There has been trouble in paradise since 2006, when school-busing costs began to soar, service levels dropped and complaints increased at every level. Into Hawaii's "transportation nightmare" strode retired Marina Corps Col. Ray L'Heureux, who took the reins of the DOE's Student Transportation Services Branch (STSB) five months ago. On Jan. 8 he presented a progress report to Hawaii's Board of Education on the first steps to be taken toward goals laid out in a new school bus study.
Last fall, the STSB hired the Maryland-based Management Partnership Services Inc. (MPS) to conduct a thorough review of its transportation operations and provide recommendations. After two months, MPS found the student transportation services program to be in need of systemic change in areas that address costs, procurement, organizational structure and technological upgrades.
According to the 69-page report released last month, school bus contractor costs rose dramatically in the four fiscal years from 2006 to 2010, with the primary cause being increases in the rates paid to contractors.
"There has been a significant shift in rates to the point where the average daily rate for services essentially doubled since 2006, and that volume of services has essentially swung from an increase of 13 percent more buses on the road to a reduction in service between 2010 and 2012," said MPS consultant Tim Ammon, who is also an STN contributor.
The study pointed to Hawaii's unique geography and relatively closed market as additional constraints to the procurement system. L'Heureux said part of the problem is the state has no secondary market because it is cost prohibitive to ship school buses from the mainland.
"Typical contracts have lasted six to 10 years, which helps the vendor. There was no contract oversight from the former transportation branch manager," he explained. "By applying contract discipline and rigor, we basically are going to buy buses based on our requirement and need."
L'Heureux did not renew the existing school bus contracts back in June and is currently preparing a pilot program on the Big Island to test a new contracting method.
"In order for them to overcome inherent problems with geography, they need to focus on time frames and time lines in the contracting process," Ammon said. "Many districts have gone from using the request for bid process to an RFP that allows them to take into consideration factors other than price in order to make an award. They have to redesign their bidding process, as currently it does not allow them to do that."
A New Year, A New Way
L' Heureux told STN that his department would be testing out new contracting methods and new technology during the 2013-2014 school year. This "lab work" will provide essential information as he continues to develop best practices.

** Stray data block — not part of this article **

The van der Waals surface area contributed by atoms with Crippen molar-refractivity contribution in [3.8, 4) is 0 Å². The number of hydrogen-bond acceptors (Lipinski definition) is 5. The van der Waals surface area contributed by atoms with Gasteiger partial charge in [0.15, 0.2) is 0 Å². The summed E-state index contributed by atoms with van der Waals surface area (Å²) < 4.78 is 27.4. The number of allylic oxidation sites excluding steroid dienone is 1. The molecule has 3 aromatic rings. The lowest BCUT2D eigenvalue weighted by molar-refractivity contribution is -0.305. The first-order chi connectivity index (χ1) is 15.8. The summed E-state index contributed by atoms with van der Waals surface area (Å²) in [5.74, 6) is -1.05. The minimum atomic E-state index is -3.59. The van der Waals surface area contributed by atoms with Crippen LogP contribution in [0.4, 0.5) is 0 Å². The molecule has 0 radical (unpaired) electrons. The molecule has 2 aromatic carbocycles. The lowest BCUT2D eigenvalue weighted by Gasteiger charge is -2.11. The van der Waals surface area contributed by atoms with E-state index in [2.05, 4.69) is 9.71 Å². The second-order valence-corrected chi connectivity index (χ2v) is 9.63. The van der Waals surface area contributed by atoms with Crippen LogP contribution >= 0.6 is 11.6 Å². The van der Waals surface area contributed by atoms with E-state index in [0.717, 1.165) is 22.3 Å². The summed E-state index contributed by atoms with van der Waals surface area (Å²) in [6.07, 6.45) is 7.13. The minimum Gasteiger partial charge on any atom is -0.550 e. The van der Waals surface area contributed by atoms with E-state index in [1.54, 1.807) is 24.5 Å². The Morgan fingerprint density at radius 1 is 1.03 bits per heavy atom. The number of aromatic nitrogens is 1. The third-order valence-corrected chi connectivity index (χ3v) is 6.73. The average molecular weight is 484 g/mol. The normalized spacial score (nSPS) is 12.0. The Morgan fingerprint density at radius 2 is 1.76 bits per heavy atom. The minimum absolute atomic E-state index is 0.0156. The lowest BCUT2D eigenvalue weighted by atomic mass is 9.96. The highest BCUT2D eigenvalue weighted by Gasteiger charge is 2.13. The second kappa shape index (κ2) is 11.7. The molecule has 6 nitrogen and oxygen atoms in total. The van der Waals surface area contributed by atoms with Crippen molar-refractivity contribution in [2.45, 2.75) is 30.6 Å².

He used the analogy of a shopping mall to explain the positioning of the 12 school bus contractors in Hawaii: Two are large "anchors" and the rest are the smaller mom-and-pop operations.
"Larger vendors think they'll continue to do what they have done, but that's not going to happen. One of the barriers to entry into this market has been dictated by the terms of contracts of the bigger vendors — another barrier was our own timelines," he said, adding that he has invited all transportation vendors to a summit where they can discuss coming changes.
L'Heureux has met with representatives from Zonar Systems and Transfinder to discuss the latest GPS, routing and student tracking technology. MPS said it is "critical" for the STSB to utilize this type of software to improve efficiencies and rein in costs long-term. According to its report, the DOE-operated student transportation system is among the largest in the nation, with more than 35,000 students being transported daily by more than 700 route buses on five islands.
L'Heureux agrees that using this technology will help bring the DOE into the modern age. It is also his hope that routing efficiencies will lead to a restoration of service for the 2,000 students who lost bus service at the start of the school year.
"The areas affected would be my first priority to reinstate school bus service," said L'Heureux. "This new technology will be extremely important to realizing cost savings down the road, not only with our contracts but also in terms of bundling routes, reducing idling, etc."
He added that he plans to bring back the MPS consultants to act as advisors in the coming months.
Ammon said the officials who assisted him and Tom Platt during their review recognized the need to break from the current business model and provide cost-effective service for Hawaii's schoolchildren.
"Everyone we interacted with recognizes there is a concern and something needs to be done about it," he remarked. "With improved efficiency, they can expand service delivery. The desire is not efficiency for efficiency's sake but efficiency to improve both access and service quality."